Retail Workout
October 7, 2011 9:27 AM   Subscribe

Are there any simple things I can do to burn off a few extra calories/tone up some muscles during my downtime at work without looking ridiculous?

I fairly recently started a retail job--I'm a cashier in the front and have some small freedom of movement within my area. Because of the location/type of store, I have some long periods of downtime where I'm waiting for customers to come in, but can't really do anything productive work-wise.

The first month or so I was too exhausted/sore from adjusting to the new routine to want to do anything that required extra physical effort, but now I'm looking to start getting rid of some of the extra weight I put on while finishing up my thesis and then the months of unemployment afterwards.

I know I can't really do anything high-impact under this scenario, and thus it won't be amazingly effective, but every little bit helps. I wear the rocker bottom shoes (bought for the comfort rather than exercise potential) and that seems to do a little, and I move around as much as possible and stretch, but what else can I add to my two-birds-with-one-stone fitness plan? Preferably working something other than my legs, but open to all suggestions.
posted by kittenmarlowe to Health & Fitness (12 answers total) 18 users marked this as a favorite
Best answer: You can always work your calves by standing on your toes, hold for 5 seconds, and then lowering your self back down - repeat for say 15 - 20 times, do a set of 3 or 4 per day. Easy and not too out of the ordinary looking.
posted by amazingstill at 9:31 AM on October 7, 2011 [1 favorite]

Best answer: When I'm in the restroom, I stand for 30 seconds on one foot, then the other, with my knee raised high. It's excellent practice for your balance and it wakes up the muscles in your ankles, calves and butt.

For my arms, I place the palms of my hands flat on the underside of my desk, square up my shoulders and lift with my biceps. I feel that in my upper arms and the lateral muscles of my back.
posted by workerant at 9:46 AM on October 7, 2011 [1 favorite]

Squeeze a stress ball/tennis ball?
posted by Pax at 10:10 AM on October 7, 2011 [1 favorite]

Does your cash wrap have 2 flat corners that come together? I'm at a desk all day but I squeeze in dips when I can.
posted by doorsfan at 10:23 AM on October 7, 2011

Air squats, maybe.
posted by The Lamplighter at 11:11 AM on October 7, 2011

Best answer: Keigels, obviously, but they won't make you look more toned. Work your glutes by standing on one leg and raising the other just a few inches back and out. Stretch/strengthen your forearms by pressing the fingertips of one hand down on the nails of the other which resists back - it looks like you're fidgeting, maybe, but it builds strength. Do "push ups" against the counter top by standing with your feet back and leaning forward a little?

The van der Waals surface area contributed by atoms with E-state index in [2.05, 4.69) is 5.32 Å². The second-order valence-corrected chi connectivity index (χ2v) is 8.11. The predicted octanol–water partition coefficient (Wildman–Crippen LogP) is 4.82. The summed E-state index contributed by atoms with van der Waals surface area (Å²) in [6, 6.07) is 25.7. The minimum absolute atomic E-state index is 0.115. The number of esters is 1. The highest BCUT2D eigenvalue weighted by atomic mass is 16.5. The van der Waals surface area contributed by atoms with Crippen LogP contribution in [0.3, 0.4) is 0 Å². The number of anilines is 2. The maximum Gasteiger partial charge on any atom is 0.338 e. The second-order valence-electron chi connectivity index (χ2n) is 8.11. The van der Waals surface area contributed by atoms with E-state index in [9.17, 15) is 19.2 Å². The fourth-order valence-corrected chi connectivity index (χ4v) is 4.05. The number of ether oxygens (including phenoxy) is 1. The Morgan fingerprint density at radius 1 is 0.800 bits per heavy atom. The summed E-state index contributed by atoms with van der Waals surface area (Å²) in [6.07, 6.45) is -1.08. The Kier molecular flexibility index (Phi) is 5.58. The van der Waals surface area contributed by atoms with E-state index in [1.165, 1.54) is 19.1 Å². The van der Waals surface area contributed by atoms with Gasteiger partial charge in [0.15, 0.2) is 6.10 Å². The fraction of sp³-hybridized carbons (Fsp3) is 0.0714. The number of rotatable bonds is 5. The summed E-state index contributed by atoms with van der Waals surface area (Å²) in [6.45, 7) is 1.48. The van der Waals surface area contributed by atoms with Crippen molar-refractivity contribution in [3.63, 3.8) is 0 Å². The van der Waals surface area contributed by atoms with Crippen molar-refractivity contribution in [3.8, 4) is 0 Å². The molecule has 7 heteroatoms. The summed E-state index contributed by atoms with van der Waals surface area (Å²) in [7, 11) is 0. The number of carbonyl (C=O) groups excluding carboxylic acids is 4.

If you could bring in a resistance band you could add a bunch more, but that might look a little too much like working out and not enough like working.
posted by ldthomps at 11:18 AM on October 7, 2011

What about isometric exercises?
posted by mecran01 at 12:02 PM on October 7, 2011

Got a handy stairwell? I used to work in a 5-story office building and always made a point of not using the elevator. If you have a few minutes for a break, a quick up/down the stairs works wonders.
posted by Thorzdad at 1:08 PM on October 7, 2011

Best answer: Incline pushups off the counter?
posted by decathecting at 1:52 PM on October 7, 2011

Best answer: Your legs are the largest muscle groups in the body so working those is going to burn more energy. Slight knee bends (just to dip your head a few inches, not a full out squat) and toe lifts will be easy to recover from. You could also bring in a couple hand weights and keep them behind the counter and do various side-to-side and front-to-back arm-over-head bends (again, very gentle) to move the abs around.
posted by seanmpuckett at 3:11 PM on October 7, 2011 [1 favorite]

Dips are good; if you can find anything about shoulder width that you can place your palms on, you can do dips. A couple of chairs works. You might be able to find something in your cashier station that you can dip on. Good for triceps, shoulders, wrist, maybe handgrip.

I have a very slowpoke friend; when meeting at his place to go out, I buzz him, tell him to get down from his apartment, takes forever. There's a metal pipe railing (one bar at waist level, another bar at just above knee level) - I'll sit on the top railing, hook my feet under the lower railing, lean back 90 degrees (parallel to the ground), and do "sit ups" with my arms either folded, palms on opposite shoulders, or with my fingers laced behind my head.

The doorframes at the lab have these heavy-duty frames; the top juts out enough that I can grip them to do pullups/pressups.

If there's anyplace to wedge your toes, you can do crunches/sit-ups. If you have a cooperative coworker, they can sit on your feet, or you can crab-weave your legs so both of you can do alternating sit-ups. Crunches can be done without wedging your feet, btw.

There's always pushups, and elevated pushups (where you put your feet above where your palms are, all the way up to doing pushups while doing a handstand).
posted by porpoise at 8:25 PM on October 7, 2011

Ross Enamait has some good books on exercise one can do without any equipment. Convict Conditioning is another mostly decent one. Finally, you could pick up some from the TrainForStrength workout, which is good.
posted by Earl the Polliwog at 2:04 AM on October 8, 2011

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